• Shona Robison:

        I am happy to repeat the question. It was about the plans that are being made for dealing with the future backlog of civil court and tribunal cases, which will be caused by the issues that we are dealing with. You touched on that earlier. Are you able to share more detail with the committee about the prioritisation of that backlog? Earlier, you gave a commitment to do that.

      • Humza Yousaf:

        Thank you for repeating the question.

        I am not able to give the details of timescales at the moment, but I will reflect on that question. I suggest that I give a regular update to the committee in person, which I am always happy to do via these remote means or by way of a written submission. I am more than happy to give a regular update.

        As you can imagine, that work is being done at pace, and a fair bit of testing of it is also being done. I mentioned that the first appeal hearing took place earlier this week. It went well; if it had not, there would have been a need to work through some of the technological challenges. I do not have a timescale to hand, but everybody is working at pace.

        11:15  

        The question about the backlog is also difficult to answer. We are still working our way through the backlog, and it will change in nature depending on public health guidance, whether restrictions are eased in the coming weeks and what that will mean for business. Again, it might be useful if I say that I am happy to provide the committee with a regular update on how that work is progressing.

      • Dr Alasdair Allan (Na h-Eileanan an Iar) (SNP):

        Cabinet secretary, you have touched on the new powers that have been granted to the police. Is a picture emerging of the use of fines, whether the need for them is increasing or decreasing and whether compliance is increasing or decreasing? Do you see those fines developing or changing in the future?

      • Humza Yousaf:

        I am in regular contact with Police Scotland, which is helpfully providing regular updates on some of the data. The latest data that I have shows that, between 28 March and 21 April, Police Scotland reported the following enforcements: 27 non-essential business premises were closed, 1,554 fixed-penalty notices were issued and 76 people were arrested for failing to comply with the regulations. On that arrest figure, Police Scotland tells me that it would have interacted with a significant number of those people even outwith the current circumstances of the global pandemic. I confirm that that enforcement action is a small part of the number of overall interactions that Police Scotland has had.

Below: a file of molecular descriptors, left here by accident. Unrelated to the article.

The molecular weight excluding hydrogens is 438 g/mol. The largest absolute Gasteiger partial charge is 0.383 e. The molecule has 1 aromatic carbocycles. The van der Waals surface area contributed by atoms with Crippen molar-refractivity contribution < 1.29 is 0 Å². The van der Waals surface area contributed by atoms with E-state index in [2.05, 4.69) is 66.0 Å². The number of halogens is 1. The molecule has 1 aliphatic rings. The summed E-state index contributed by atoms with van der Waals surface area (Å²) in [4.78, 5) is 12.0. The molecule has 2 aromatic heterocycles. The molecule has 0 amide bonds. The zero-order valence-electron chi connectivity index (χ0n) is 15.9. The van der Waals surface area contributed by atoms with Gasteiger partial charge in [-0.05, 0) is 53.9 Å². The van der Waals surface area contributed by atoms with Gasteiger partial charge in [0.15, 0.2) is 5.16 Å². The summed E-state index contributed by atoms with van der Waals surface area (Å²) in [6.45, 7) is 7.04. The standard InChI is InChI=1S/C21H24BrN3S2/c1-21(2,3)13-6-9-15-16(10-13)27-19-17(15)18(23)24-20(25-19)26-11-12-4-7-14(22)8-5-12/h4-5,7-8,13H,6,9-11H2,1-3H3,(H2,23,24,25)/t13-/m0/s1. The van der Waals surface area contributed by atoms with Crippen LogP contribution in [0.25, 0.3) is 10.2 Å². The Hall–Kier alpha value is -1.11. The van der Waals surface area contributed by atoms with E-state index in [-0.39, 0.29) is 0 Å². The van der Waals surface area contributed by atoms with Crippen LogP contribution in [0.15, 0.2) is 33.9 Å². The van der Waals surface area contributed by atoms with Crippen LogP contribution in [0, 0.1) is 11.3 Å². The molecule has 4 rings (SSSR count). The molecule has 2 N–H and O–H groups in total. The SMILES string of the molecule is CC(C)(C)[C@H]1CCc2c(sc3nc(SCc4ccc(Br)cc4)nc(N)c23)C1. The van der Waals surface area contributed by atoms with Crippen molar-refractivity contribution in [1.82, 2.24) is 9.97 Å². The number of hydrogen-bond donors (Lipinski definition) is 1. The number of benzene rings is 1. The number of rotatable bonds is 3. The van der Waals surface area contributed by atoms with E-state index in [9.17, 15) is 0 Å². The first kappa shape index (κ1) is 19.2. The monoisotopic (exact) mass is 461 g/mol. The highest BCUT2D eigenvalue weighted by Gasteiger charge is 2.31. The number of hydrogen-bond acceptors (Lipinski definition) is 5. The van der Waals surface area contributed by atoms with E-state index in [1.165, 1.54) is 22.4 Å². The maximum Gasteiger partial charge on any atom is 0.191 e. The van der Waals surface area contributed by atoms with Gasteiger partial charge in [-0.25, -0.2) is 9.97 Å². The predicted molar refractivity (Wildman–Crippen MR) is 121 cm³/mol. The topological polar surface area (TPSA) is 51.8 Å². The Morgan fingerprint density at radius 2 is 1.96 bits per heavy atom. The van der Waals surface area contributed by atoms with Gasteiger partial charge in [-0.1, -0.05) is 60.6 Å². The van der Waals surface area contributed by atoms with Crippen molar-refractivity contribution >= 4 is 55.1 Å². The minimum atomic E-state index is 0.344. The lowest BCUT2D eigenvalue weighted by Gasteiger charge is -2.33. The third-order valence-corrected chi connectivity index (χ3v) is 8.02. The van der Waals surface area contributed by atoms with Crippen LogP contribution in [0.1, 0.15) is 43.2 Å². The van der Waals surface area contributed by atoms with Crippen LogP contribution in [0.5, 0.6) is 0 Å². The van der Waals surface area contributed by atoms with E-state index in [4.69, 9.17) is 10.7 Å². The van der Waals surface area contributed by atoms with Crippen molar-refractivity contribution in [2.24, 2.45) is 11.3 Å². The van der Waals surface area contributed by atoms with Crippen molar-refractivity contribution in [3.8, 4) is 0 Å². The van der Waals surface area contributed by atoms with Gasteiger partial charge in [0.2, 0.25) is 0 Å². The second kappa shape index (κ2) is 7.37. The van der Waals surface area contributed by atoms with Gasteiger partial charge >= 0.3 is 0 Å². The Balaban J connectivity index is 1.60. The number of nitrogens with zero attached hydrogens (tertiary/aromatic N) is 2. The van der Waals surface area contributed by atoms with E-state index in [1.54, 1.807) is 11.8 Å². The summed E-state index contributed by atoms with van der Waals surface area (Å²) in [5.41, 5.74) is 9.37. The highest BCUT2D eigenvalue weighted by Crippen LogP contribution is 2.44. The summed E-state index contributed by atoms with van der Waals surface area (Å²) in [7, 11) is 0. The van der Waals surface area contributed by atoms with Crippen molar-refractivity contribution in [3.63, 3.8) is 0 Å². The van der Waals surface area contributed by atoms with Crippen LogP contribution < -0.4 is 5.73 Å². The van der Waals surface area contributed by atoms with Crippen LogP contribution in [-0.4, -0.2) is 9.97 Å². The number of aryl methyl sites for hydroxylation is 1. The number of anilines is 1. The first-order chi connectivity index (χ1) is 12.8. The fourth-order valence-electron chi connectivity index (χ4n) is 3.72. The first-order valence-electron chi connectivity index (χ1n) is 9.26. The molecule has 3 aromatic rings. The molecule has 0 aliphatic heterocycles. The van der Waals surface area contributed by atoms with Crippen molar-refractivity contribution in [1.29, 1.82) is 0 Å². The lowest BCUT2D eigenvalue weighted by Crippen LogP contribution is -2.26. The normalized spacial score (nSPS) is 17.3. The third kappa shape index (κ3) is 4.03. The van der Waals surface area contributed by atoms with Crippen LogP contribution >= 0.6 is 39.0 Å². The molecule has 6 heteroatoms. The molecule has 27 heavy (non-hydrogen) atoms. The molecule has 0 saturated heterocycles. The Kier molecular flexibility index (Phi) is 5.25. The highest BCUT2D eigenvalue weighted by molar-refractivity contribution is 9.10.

The message that I am getting from the chief constable is that the level of compliance of the public across Scotland is still high. That being said, we continue to monitor the data, and the data that I have to hand shows that there was a rise in the number of dispersals at the weekend. On 19 April alone, there were 506 compliant dispersals and 41 dispersals after warnings. We can perhaps therefore see that, as social distancing and lockdown measures continue, and as the weather improves, we will have to reiterate and re-emphasise the message about staying at home, protecting the NHS and saving lives. That will have its challenges.

      • Dr Allan:

        Thank you. That is broadly encouraging.

        I am also keen to ask about the Scottish Fire and Rescue Service. Most people will appreciate that it is under particular pressure to guard against the possibility of firefighters getting ill or having to self-isolate, and having to plan around that. Do we know how many firefighters are self-isolating? If you do not have that number, cabinet secretary, can you say a bit about planning?

        Obviously, some parts of Scotland, such as my own, depend on retained firefighters and it is not easy to bring people in from other places. I am looking for a picture of the planning that is being done to ensure that we can cope if firefighters have to self-isolate.

      • Humza Yousaf:

        That is a helpful question. I should say that, if Alasdair Allan wishes to raise anything in relation to his constituency, which I know well, I will be happy to deal with it offline. That also goes for any member.

        As of yesterday, 22 April, 206 firefighters were absent because of Covid-19. That number is 3 per cent of the workforce, so I am pleased to say that it is relatively low. Of that number, 163 are self-isolating.

        I am hugely impressed—I always have been since I became the justice secretary—by how versatile the Scottish Fire and Rescue Service workforce has been. They have often done not just the work that they need to do to keep us safe from fire and on other fire-related matters, but work for other public services to assist where they can. As well as performing its core functions, the service is working to help other partners such as the Scottish Ambulance Service. I am really grateful to every fire officer and all the fire staff for the work that they do.

      • Fulton MacGregor (Coatbridge and Chryston) (SNP):